The celebration of Rev. Dr. Martin Luther King,
Jr.'s birthday has become very special to me. As a child it was
about a day off from school or class assignments centered on his
prolific "I Have a Dream" speech and the March on Washington. It
wasn't until I left home for college that I began to interact
differently with his legacy. It was then that I learned that he was
more than just a Southern preacher with a dream. He was a man who
imagined a world that didn't exist.
There are three things that I want my son to know
about the Rev. Dr. Martin Luther King, Jr.:
He was a radical social activist
He was concerned with the plight of all
His dream hasn't been actualized. Yet.
A New Way of Thinking
I know that race is not an easy topic for many
parents to speak about with their children. Perhaps they think that
by not talking about it they are raising their children to function
in the same world that Dr. King imagined. Instead, I think some
parents have unconsciously created what Duke University sociologist
Eduardo Bonilla-Silva, PhD calls "colorblind racism." This concept
means that we can say, "I don't see color!" yet maintain beliefs
that certain groups of people are inferior or incompetent. To do
this is to ignore one of Dr. King's primary goals: creating a just
world. Can we have a just society if we hold onto stereotypes about
one another? Dr. King's work was about breaking down barriers that
keep us all from getting to see beyond (but not forgetting) color.
Our cultural heritage is an important part of who we are, but it's
not all we are. What a radical idea.
Servant of All
When my son was in Kindergarten I asked him what he
had learned about Dr. King in school. He cheerfully responded, "He
wanted to free Black people!" I smiled as a mother does when their
child is excited about something and said, "He wanted all of us to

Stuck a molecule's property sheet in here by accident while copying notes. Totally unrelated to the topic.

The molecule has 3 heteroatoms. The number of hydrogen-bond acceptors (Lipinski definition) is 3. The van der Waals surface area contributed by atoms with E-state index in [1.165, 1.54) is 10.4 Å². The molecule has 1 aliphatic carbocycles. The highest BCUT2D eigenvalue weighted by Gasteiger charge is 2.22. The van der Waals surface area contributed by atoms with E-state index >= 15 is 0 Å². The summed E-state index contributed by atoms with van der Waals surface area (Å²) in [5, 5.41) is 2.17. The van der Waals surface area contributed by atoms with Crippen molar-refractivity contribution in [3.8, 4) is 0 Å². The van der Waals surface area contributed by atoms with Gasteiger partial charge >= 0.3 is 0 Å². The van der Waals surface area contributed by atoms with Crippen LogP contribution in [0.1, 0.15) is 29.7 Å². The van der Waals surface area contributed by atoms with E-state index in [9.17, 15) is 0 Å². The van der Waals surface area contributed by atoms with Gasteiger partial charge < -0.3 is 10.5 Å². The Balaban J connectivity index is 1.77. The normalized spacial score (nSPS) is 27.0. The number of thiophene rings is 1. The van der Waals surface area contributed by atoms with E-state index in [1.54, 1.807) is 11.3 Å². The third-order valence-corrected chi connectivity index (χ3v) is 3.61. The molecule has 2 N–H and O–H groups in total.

be free." In his
Letter from a Birmingham Jail King
"I am cognizant of the interrelatedness of all
communities and states. I cannot sit idly by in Atlanta and not be
concerned about what happens in Birmingham. Injustice anywhere is a
threat to justice everywhere. We are caught in an inescapable
network of mutuality, tied in a single garment of destiny. Whatever
affects one directly, affects all indirectly."
This was written after his trip to places like
Ghana and India where he was able to witness countries that were
fighting for independence. While he was unquestionably concerned
with the plight of Americans of African descent, he was also trying
to make us global citizens.
A Dream in the Works
One of the reasons that I moved to my 'burb was
because of its emphasis on diversity of all kinds. On the outside
there's a nice racial, ethnic, socioeconomic and religious mix of
people. When I take my son to the park I feel like I'm in Dr.
King's utopia. However, now that I've become more involved in our
school's PTO, I recognize that there are some issues that need to
be addressed. There's a frightening achievement gap between racial
groups and students of different socioeconomic backgrounds. This
school year was my first real introduction to the Common Core
standards with its emphasis on preparing children for college and
However, I'm not sure what role, if any, it plays
in helping to address the achievement gap. This is not to absolve
parents from their role as primary educators, but it's never that
simple. We still have work to do.
As Dr. King so eloquently stated in his
1967 speech in Atlanta, Georgia:
"Now, in order to answer the question, 'Where do we
go from here?' which is our theme, we must first honestly recognize
where we are now. As citizens of a global community, let's raise
our children to acknowledge injustice and work towards repairing
it. Then we can all be free."
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